What Is Behind The Rise Of The Ad Blockers?
The use of Ad blockers increased 41% YoY in Q2 of this year, with an estimated 12 million people now blocking ads in the UK.
The unprecedented growth of Ad blocking software online is becoming more than just an irritant within media and advertising circles. In fact the use of Ad blockers increased 41% YoY in Q2 of this year, with an estimated 12 million people now blocking ads in the UK.
The growing problem throws up all sorts of issues including user privacy, advertising quality and whether the entire ad-funded model is under threat for publishers. Clearly it’s an issue that isn’t going away. So what is driving the behaviour? And what can be done about it?
For people who are downloading Ad blockers, many aren’t aware of the wider consequences of their actions. A recent IAB study discovered just this – 56% of people who blocked ads didn’t realise that it meant lost revenue for website owners. The worrying thing is that the same survey found that people were no more likely to stop using the software once they were told that their free content was funded by the ads they are served. Most people just want to have their cake and eat it; get free content without having to see ads at all. The question to ask is - would ad blockers be as popular if ads were more relevant for people online?
Personalisation is arguably at the centre of the debate. We’ve all experienced that item that we browsed for once, subsequently following us around the web for days after – which can be a bit obtrusive. But personalisation can be really cool – walking around the town centre and getting unique ads and offers sent through to your mobile is something consumers have readily accepted. It’s a tough one to call – is it up to the advertisers and publishers to make advertising more interesting? Or would people block ads anyway in an effort to get to their content quickly, easily and for free? Research suggests the latter - 66% of people would prefer to have both free content and no ads.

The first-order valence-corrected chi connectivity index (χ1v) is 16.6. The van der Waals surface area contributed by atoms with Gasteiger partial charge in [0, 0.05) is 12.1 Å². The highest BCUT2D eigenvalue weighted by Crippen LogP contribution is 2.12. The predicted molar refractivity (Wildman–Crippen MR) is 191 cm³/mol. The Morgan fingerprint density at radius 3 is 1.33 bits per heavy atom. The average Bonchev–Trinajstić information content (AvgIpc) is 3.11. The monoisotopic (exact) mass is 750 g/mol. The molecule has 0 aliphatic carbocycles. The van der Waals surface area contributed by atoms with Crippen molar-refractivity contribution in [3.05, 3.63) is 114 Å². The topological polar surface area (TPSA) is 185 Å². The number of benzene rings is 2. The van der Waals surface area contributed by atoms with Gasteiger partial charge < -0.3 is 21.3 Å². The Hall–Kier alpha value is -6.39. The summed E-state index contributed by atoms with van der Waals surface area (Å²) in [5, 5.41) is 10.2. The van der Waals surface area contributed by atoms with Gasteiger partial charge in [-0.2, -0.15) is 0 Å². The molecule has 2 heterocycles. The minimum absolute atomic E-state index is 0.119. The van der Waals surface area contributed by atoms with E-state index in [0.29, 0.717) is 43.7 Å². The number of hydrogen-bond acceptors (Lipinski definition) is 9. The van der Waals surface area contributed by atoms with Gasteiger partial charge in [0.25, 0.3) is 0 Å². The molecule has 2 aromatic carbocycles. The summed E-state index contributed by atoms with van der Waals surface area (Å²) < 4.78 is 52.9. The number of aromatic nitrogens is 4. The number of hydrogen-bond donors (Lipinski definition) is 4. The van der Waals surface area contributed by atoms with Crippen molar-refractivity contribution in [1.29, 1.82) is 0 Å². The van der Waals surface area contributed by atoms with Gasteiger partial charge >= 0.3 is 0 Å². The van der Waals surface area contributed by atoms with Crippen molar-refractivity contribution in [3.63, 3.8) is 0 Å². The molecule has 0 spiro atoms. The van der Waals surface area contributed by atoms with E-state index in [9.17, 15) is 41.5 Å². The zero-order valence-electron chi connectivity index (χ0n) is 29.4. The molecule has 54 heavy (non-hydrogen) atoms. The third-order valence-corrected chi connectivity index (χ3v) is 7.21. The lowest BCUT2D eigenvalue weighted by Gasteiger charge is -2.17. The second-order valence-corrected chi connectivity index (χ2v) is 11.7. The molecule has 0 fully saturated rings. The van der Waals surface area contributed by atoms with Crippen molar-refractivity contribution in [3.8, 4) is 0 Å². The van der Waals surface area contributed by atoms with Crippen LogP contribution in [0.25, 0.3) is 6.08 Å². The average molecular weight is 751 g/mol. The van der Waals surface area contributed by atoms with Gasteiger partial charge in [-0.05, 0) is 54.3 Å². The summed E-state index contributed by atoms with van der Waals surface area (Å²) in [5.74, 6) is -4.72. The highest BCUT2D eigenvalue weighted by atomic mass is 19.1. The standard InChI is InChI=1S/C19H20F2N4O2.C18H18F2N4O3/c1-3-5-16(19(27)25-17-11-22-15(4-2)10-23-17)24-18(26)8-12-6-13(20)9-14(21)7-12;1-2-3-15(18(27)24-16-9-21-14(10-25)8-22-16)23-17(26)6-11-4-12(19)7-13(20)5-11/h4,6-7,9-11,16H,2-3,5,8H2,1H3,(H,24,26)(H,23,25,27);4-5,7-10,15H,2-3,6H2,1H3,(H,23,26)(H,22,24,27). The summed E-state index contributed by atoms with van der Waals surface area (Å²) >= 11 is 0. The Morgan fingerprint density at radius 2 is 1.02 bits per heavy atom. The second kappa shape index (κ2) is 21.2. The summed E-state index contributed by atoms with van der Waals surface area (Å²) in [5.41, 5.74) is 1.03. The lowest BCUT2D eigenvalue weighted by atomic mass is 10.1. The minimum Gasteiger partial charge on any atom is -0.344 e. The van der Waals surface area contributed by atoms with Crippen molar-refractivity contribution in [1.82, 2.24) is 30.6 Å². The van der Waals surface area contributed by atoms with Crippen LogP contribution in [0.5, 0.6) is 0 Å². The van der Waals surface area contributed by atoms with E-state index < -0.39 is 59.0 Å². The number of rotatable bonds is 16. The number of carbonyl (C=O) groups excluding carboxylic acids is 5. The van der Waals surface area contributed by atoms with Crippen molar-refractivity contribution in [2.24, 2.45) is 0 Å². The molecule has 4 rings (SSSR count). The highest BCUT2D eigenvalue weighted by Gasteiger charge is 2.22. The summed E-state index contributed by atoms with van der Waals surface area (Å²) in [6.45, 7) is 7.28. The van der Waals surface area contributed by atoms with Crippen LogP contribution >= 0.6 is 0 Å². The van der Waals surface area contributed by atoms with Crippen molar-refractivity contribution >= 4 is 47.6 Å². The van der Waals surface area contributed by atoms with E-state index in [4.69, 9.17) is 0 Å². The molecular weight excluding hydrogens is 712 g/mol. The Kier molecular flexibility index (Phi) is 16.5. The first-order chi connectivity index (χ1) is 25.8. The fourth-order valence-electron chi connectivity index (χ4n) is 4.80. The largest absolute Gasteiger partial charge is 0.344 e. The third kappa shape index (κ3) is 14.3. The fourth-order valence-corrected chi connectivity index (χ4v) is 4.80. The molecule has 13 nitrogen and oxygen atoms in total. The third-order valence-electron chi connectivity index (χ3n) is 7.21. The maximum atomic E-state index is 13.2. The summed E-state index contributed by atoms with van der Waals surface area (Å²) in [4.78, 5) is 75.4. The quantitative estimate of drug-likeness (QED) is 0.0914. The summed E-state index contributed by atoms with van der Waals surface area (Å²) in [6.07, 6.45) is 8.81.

Concerns over privacy are an often-quoted reason for Ad blocking; many people don’t like the thought of their personal info – what they’ve been looking at, what their interests are, where they are browsing from – to be known by advertisers. So it’s hard to say whether more relevant ads would increase or decrease the use of Ad blockers.
It’s tricky to imagine a world where people have to pay to access the content they are currently getting for free. But the damaging effect of Ad blockers on the industry needs to stop. So it seems there need to be steps taken from all sides to nip this in the bud. People blocking ads need to realise that they can’t have both free content and block ads simultaneously and publishers need to make clear the damage Ad blocking is doing to the industry.
Perhaps when the abundance of free content we consume really comes under threat, and creativity in online advertising becomes more established, the growth in the use of Ad blockers will start to reverse.
Find out more on the future of Culture at our DLUK - Trends Briefing on the 24th September 2015